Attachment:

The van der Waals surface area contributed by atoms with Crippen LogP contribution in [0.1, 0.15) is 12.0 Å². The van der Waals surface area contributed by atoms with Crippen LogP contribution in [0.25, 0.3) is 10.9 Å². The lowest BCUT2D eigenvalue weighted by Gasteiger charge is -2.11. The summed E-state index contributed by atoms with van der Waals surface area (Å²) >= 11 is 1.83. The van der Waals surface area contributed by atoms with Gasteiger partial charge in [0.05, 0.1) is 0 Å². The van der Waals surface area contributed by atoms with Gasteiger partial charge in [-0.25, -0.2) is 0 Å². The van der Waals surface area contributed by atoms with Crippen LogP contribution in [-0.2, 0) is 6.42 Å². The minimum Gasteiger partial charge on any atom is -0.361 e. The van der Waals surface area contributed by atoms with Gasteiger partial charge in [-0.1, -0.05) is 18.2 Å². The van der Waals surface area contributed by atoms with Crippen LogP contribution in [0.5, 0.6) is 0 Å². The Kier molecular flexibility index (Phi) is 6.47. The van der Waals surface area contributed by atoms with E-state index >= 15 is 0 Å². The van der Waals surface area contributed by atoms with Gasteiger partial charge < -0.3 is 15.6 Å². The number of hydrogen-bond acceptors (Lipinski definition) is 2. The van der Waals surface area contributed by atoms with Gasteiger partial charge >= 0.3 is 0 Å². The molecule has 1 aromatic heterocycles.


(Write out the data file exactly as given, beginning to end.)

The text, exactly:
The van der Waals surface area contributed by atoms with Crippen LogP contribution in [0.1, 0.15) is 12.0 Å². The van der Waals surface area contributed by atoms with Crippen LogP contribution in [0.25, 0.3) is 10.9 Å². The lowest BCUT2D eigenvalue weighted by Gasteiger charge is -2.11. The summed E-state index contributed by atoms with van der Waals surface area (Å²) >= 11 is 1.83. The van der Waals surface area contributed by atoms with Gasteiger partial charge in [0.05, 0.1) is 0 Å². The van der Waals surface area contributed by atoms with Gasteiger partial charge in [-0.25, -0.2) is 0 Å². The van der Waals surface area contributed by atoms with Crippen LogP contribution in [-0.2, 0) is 6.42 Å². The minimum Gasteiger partial charge on any atom is -0.361 e. The van der Waals surface area contributed by atoms with Gasteiger partial charge in [-0.1, -0.05) is 18.2 Å². The van der Waals surface area contributed by atoms with Crippen LogP contribution in [0.5, 0.6) is 0 Å². The Kier molecular flexibility index (Phi) is 6.47. The van der Waals surface area contributed by atoms with E-state index >= 15 is 0 Å². The van der Waals surface area contributed by atoms with Gasteiger partial charge < -0.3 is 15.6 Å². The number of hydrogen-bond acceptors (Lipinski definition) is 2. The van der Waals surface area contributed by atoms with Gasteiger partial charge >= 0.3 is 0 Å². The molecule has 1 aromatic heterocycles.